Lee Valley & Veritas
Woodworking Newsletter
  Volume 9, Issue 6 - July 2015    
Simple Mobile Saw Till
Blade guard
The author's blade guard is two strips laminated with a kerf in the middle. Two rare earth magnets are glued flush on the kerf wall to hold the guard to the blade.
When I received my first pair of panel saws as a gift, I wanted them to be well cared for. So, I made wooden blade guards for them to protect the teeth and prevent the weight of the blade from bending the saw plate. I also hung them by the handle. The ideal home for large saws, however, is in some form of a saw till.

In building my own till, I kept these design criteria in mind:
  • It had to be simple to build so that it could be completed in half a day or so
  • The saws had to be easy to remove and replace
  • It was to be hung on the wall by a corner, the only free spot in my shop
  • The saws needed to be within reach while I was at the workbench
Saw till   Saw till
The finished saw till.
The last two criteria seemed to be incompatible, as my workbench is nowhere near the free spot. The solution I came up with was to build a saw till that could be hung on the wall in the far corner but could also be brought to the workbench. This was achieved by building a lightweight saw till and using a French cleat mounting system.
Diagram showing the measurements of the saw till.
The above measurements accept my panel saws, as well as those borrowed from a very generous friend. If the measurements of your saws are much different from those shown here, you may need to make some minor changes.

When building jigs or shop accessories, I prefer to use scraps. This practice is economical and, more important, recovers some shop space. I had some 3/4" veneered plywood offcuts and 1" dia. dowels lying around, and they were put to good use for this project.
Cutting the kerfs
Raise the saw blade to 2-1/2" high and cut the kerfs with the help of the mitre gauge.
To be efficient in the shop, I try to finish all cuts that are to be done on one tool before moving to a different machine or tool. I began by cutting out all the parts from the plywood sheet on the table saw. This included the back, two sides, saw holder, cleats (back and wall) and spacer. I also cut the dowel to length. While still at the table saw, I laid out the saw kerfs 1-1/2" apart on the saw holder and cut them. You can change the number of kerfs slightly (and thereby the number of saws that can be stored) by adjusting the distance between the kerfs. I then sanded off the front corners.
Draw two parallel lines
If you haven't tried it, when using the bandsaw or jigsaw, draw two parallel lines (about 1/16" apart) and follow the gap to make your cuts. Not only will you cut accurately, you will also avoid cutting on the wrong side.
After laying out the shape of the top on the back, I used a jigsaw to cut out the profile. The scraps for the sides were already in the desired shape; otherwise, I would also cut out that shape before putting away the jigsaw. At the drill press, I located the center-points for the blind holes (1" in dia.) and drilled them to 3/8" deep on the sides.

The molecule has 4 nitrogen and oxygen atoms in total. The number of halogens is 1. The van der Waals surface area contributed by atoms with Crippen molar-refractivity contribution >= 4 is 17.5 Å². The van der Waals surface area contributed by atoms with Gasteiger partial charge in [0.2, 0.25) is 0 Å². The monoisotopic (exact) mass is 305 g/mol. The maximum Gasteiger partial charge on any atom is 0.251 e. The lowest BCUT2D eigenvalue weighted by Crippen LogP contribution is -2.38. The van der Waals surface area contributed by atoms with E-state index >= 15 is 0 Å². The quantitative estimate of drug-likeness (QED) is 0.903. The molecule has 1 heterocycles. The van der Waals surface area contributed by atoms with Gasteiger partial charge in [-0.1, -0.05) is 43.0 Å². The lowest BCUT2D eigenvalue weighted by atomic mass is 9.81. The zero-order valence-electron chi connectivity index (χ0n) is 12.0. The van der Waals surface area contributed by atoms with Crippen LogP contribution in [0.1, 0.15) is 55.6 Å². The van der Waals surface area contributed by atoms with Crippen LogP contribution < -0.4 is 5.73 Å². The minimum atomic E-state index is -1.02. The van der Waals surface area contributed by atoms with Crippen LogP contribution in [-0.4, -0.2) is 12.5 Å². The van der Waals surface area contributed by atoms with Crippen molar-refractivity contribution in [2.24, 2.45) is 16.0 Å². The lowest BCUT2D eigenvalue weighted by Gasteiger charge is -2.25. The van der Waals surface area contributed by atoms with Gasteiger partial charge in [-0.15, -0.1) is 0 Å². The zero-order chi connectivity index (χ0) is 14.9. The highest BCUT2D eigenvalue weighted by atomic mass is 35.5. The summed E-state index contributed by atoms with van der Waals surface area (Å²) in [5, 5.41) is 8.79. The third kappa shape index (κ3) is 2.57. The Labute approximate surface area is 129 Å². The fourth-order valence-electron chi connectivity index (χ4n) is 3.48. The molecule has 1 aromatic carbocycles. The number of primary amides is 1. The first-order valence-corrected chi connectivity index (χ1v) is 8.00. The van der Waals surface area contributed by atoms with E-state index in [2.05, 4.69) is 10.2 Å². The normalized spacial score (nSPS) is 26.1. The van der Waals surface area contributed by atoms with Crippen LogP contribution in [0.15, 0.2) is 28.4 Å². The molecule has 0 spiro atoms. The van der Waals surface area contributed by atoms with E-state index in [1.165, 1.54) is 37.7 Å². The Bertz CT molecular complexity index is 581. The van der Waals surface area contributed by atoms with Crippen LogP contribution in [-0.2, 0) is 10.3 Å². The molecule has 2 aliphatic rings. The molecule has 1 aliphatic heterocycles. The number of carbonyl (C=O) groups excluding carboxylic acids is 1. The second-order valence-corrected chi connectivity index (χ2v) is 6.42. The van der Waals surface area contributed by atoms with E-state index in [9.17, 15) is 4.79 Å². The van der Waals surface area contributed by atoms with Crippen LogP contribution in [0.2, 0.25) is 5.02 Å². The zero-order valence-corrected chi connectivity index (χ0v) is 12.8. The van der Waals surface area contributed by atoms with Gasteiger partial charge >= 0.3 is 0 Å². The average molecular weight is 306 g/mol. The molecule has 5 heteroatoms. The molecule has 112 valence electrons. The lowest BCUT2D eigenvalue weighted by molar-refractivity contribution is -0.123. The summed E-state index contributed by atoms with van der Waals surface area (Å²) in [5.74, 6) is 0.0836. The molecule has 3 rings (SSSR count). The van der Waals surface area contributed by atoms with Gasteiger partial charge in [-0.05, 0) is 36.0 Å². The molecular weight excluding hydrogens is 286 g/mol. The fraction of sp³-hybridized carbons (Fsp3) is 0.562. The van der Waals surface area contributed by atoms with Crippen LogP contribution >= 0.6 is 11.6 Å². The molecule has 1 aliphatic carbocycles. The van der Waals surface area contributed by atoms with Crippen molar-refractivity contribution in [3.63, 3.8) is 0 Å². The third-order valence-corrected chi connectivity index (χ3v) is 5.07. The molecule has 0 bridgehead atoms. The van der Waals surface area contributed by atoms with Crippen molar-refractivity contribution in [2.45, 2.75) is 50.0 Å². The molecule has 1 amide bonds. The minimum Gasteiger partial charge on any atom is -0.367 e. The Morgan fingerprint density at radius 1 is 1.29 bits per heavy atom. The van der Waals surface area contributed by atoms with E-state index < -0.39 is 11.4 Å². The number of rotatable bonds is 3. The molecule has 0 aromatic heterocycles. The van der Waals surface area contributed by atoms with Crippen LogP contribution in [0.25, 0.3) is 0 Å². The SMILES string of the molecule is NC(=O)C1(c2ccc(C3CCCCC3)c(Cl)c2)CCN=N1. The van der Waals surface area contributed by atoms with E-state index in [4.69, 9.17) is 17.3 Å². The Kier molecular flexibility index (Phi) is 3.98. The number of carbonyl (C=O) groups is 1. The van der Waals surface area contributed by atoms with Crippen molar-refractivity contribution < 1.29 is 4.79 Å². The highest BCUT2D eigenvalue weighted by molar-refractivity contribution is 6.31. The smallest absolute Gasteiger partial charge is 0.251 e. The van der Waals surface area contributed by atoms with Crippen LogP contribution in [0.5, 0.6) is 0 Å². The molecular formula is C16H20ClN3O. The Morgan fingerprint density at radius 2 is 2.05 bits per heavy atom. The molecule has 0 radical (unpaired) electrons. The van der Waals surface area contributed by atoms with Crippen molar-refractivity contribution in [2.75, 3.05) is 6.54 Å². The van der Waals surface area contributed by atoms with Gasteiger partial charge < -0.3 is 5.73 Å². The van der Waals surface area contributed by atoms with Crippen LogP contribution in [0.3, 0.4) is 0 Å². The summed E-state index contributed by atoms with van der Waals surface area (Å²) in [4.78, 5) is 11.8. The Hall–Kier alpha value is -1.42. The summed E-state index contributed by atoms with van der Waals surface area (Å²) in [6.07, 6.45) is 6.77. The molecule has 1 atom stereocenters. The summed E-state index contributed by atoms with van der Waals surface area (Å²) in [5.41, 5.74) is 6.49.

Blind holes   Using the Domino® joiner
The blind holes are 1" in diameter and 3/8" deep, drilled 1-1/2" from both the leading and bottom edges.   When using the Domino® joiner to make butt joints, keep the same fence height setting for cutting the mortise slots on the end grain and face grain.
The simplest way of attaching the components such as the sides and saw holder to the back is to use screws and glue. I had my Domino® joiner already hooked up for another project and, therefore, chose tenons as the joinery method out of convenience. See below for some shop tips if you are a new Domino joiner user.
Tips on Using a Domino Joiner
  • Before you start, group all the workpieces according to their required mortise depths or board thicknesses. Finish all the mortise slots for one group before changing the depth or thickness setting for other cuts.

  • When joining two workpieces of different thicknesses, always set the mortise depth for the thinner board and cut those mortise slots first. This way, you won't cut through a board by mistake. On the other hand, if you undercut a mortise slot, you can easily reset the mortise depth and cut the slot deeper.

  • If you cut slots with the mortise dial in the standard-width position and encounter an alignment issue during the assembly stage, you can fix the misalignment without difficulty. Either re-cut one or more of the slots in the greater width setting, or use a chisel or sandpaper to make the tenons slightly narrower.
  Assembling the project
  Make sure the dowel is in place before permanently gluing the sides to the back.
Before assembling the project, I sanded all sharp edges. After dry fitting all parts, I glued and clamped the saw till and let it cure overnight. Now, whether the saw till is mounted on the wall or placed by the workbench, my favorite saws are always kept in a safe home and are easily accessible.

Text and photos by Charles Mak

Charles Mak is a businessperson and enthusiastic hobby woodworker, teacher, writer and tipster. He works part-time at his local Lee Valley Tools store.
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